We're off. . . and immediately we are in the frothing rapids where names and basic guidelines must be established quickly.


Professors Parker and Neugebauer, who are experts in such matters as these, tell us:4

The Egyptian calendar-year on which the diagonal star clocks (hitherto called 'diagonal calendars') were constructed is the well-known civil or 'wandering' year which consisted of twelve months of three 10-day weeks, divided into three seasons of four months each, followed by five epagomenal days, called by the Egyptians 'the days upon the year'.


The total of 365 days did not vary and as a consequence the Egyptian year moved slowly forward in the natural year by, on the average, one day in four years. As we shall see later . . . this was a continuously vexing complication in keeping the star clocks adjusted.


The basis of these clocks was the risings of the stars (conventionally referred to as 'decans') at twelve 'hour' intervals through the night and in 10-day weeks through the year.

The main star or decan was Sirius. The four decans immediately before it in order comprise the constellation Orion. The last portion of Orion rises above the horizon one 'hour' before Sirius. It was for this reason that Orion took on significance in the Egyptian mythology and religion. The Egyptians were so concerned with Sirius, the star whose rising formed the basis of their entire calendar, that the decan immediately preceding it came to be looked on as Sirius's 'advance man'. Sirius itself was known to the Egyptians as Spd or Spdt (a 't' ending is feminine).


This is sometimes spelt Sept and pronounced thus. Orion was known to the Egyptians as Ssh which is transliterated as Sah or Sah, and pronounced thus.

Now that we have established a few names and facts, we have to consider the next fundamental point. We must establish, on the professors' word for it, that the star Sirius was actually identified with the famous goddess Isis, the head of the Egyptian pantheon. This will be a major breakthrough in our search for understanding. We must be careful not to be just saying things without evidence.


The most common and most offensive characteristic of previous books about 'visiting spacemen' has often been the impossibility of checking any of their statements about ancient cultures (aside from the many obvious errors). Sometimes there are even references to newspaper articles which never existed, or to mysterious professors behind the Iron Curtain who have gone into hiding, taking their unpublished manuscripts with them.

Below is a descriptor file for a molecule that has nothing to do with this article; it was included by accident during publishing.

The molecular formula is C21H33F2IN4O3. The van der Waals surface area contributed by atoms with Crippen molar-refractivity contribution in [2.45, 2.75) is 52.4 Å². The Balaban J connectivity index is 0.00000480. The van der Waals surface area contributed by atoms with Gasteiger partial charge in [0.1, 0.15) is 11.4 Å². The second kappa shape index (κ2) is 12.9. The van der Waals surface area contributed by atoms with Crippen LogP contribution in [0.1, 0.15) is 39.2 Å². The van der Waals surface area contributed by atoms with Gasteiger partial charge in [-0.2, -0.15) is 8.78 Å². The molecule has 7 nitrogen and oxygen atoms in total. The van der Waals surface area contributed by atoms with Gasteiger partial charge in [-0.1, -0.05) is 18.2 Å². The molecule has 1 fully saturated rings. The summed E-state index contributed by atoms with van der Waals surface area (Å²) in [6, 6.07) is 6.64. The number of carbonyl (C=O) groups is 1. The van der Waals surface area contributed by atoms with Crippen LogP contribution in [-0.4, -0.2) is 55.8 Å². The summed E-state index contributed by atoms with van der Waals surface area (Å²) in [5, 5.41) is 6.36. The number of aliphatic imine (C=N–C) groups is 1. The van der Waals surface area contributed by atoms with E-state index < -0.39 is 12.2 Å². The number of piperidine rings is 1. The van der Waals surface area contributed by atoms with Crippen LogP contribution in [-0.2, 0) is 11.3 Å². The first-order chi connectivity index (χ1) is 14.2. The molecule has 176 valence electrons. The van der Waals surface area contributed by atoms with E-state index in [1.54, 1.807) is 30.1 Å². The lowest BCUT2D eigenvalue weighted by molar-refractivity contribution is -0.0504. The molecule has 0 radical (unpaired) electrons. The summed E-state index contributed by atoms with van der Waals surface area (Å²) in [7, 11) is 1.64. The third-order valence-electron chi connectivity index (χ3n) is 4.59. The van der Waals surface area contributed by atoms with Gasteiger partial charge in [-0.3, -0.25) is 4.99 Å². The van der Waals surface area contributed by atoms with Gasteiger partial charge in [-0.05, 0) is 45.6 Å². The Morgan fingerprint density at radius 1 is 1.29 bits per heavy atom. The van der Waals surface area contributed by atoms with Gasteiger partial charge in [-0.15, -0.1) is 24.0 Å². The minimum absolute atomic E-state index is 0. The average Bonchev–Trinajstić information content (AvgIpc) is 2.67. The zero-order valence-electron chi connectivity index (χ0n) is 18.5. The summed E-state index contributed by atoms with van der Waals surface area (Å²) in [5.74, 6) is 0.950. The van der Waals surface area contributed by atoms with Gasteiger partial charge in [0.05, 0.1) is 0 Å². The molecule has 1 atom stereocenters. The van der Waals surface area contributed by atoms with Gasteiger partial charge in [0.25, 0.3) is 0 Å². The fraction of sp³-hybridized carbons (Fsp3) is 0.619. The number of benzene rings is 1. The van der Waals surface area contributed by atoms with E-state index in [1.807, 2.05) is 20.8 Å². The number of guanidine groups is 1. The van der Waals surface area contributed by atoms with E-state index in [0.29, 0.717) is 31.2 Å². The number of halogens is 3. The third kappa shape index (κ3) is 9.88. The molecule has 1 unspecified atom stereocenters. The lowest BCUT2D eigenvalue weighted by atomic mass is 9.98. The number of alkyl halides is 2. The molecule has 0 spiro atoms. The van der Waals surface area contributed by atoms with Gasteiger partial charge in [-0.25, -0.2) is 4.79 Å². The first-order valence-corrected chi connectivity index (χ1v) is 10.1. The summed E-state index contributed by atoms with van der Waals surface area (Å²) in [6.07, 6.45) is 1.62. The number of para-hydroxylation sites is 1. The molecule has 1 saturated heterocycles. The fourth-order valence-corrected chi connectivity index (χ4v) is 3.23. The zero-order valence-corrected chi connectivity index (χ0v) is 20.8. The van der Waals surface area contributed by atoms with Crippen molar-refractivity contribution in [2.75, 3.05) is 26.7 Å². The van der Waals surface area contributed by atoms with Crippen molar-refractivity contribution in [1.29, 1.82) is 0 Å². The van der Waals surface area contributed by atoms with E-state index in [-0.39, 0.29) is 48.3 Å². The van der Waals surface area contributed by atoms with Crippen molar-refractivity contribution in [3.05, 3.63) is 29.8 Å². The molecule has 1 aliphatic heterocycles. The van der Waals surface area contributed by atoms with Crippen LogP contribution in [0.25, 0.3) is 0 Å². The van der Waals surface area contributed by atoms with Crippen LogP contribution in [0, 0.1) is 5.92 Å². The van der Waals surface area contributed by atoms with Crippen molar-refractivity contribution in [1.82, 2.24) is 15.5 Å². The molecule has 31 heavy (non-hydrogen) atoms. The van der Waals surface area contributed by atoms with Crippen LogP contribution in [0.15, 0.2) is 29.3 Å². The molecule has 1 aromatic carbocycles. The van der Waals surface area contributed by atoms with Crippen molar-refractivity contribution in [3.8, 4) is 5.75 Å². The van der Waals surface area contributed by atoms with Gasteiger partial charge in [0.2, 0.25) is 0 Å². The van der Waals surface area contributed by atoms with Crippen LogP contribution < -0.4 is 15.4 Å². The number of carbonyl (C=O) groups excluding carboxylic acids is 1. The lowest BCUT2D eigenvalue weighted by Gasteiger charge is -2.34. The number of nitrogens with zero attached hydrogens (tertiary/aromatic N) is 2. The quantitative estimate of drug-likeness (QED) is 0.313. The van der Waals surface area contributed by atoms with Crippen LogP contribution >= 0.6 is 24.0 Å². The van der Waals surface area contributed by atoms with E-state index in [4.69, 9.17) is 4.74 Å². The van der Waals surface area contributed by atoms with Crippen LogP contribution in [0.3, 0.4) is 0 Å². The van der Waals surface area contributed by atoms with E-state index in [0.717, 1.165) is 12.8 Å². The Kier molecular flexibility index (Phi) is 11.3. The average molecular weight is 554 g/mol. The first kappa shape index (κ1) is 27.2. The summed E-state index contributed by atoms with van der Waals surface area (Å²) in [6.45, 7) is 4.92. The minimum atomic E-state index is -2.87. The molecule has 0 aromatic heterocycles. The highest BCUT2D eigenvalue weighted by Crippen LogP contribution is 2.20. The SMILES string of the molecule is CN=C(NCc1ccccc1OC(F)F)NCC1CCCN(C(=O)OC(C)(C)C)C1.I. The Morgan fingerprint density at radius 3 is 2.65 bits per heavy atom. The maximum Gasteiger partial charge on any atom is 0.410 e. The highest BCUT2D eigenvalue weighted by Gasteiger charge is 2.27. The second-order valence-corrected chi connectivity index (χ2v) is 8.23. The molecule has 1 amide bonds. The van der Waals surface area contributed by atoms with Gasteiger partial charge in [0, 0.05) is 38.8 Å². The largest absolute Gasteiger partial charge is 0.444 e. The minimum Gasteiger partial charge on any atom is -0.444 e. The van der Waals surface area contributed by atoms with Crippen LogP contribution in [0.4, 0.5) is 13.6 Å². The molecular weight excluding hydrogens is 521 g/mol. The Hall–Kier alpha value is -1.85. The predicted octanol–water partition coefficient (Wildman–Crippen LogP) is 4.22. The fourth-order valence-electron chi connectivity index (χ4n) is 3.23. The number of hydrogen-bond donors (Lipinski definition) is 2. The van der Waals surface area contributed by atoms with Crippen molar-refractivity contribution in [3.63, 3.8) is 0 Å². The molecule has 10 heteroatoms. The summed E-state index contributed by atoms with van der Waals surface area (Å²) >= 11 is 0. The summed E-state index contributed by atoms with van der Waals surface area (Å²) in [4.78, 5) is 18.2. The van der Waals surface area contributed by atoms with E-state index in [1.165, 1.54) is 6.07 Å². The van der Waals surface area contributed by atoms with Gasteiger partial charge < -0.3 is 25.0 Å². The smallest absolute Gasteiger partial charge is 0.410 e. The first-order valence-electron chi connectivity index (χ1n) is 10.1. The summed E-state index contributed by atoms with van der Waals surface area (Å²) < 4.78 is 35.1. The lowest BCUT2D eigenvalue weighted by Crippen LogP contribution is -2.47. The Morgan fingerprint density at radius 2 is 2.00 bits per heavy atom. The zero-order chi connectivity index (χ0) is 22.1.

There are some such writers who claim that mysterious hierarchies of 'initiates' exist some of them residing in secret caves deep in the centers of mountains - and some of these 'initiates' are directly in touch with and take their orders from 'flying saucers'!

Now on to the Egyptians: The heliacal rising of Sirius is called in Egyptian prt Spdt.


Neugebauer and Parker say:5

'We offer the suggestion that Spdt was in origin a nisbe of spd referring to Isis as "the one of Spd". That spd and spdt Sothis are both identified with Sirius is one of the rare certainties in Egyptian astronomy.'

Sothis is a goddess firmly identified with Spdt and residing there. Sothis is also identified with the goddess known to us as Isis but whose Egyptian name is ast which is transliterated as Ast.

Professor Wallis Budge makes this interesting observation :8

'The throne or counterpart of Osiris, and it is very probable that originally the same conception underlay both names.'

Osiris as the husband of Isis was identified with the constellation Orion.

Wallis Budge also said, after giving the following hieroglyphic forms of Osiris:7

From the hieroglyphic texts of all periods of the dynastic history of Egypt we learn that the god of the dead, par excellence, was the god, whom the Egyptians called by a name which may be tentatively transcribed As-Ar, or Us-Ar, who is commonly known to us as 'Osiris'. The oldest and simplest form of the name is that is to say, it is written by means of two hieroglyphics the first of which represents a 'throne' and the other an 'eye', but the exact meaning attached to the combination of the two pictures by those who first used them to express the name of the god, and the signification of the name in the minds of those who invented it cannot be said.

There is a great elaboration of what As-Ar does not mean, referring to the use of puns which particularly delighted Egyptian priests, etc. Two pages later he winds up by saying:

'The truth of the matter seems to be that the ancient Egyptians knew just as little about the original meaning of the name As-Ar as we do, and that they had no better means of obtaining information about it than we have.'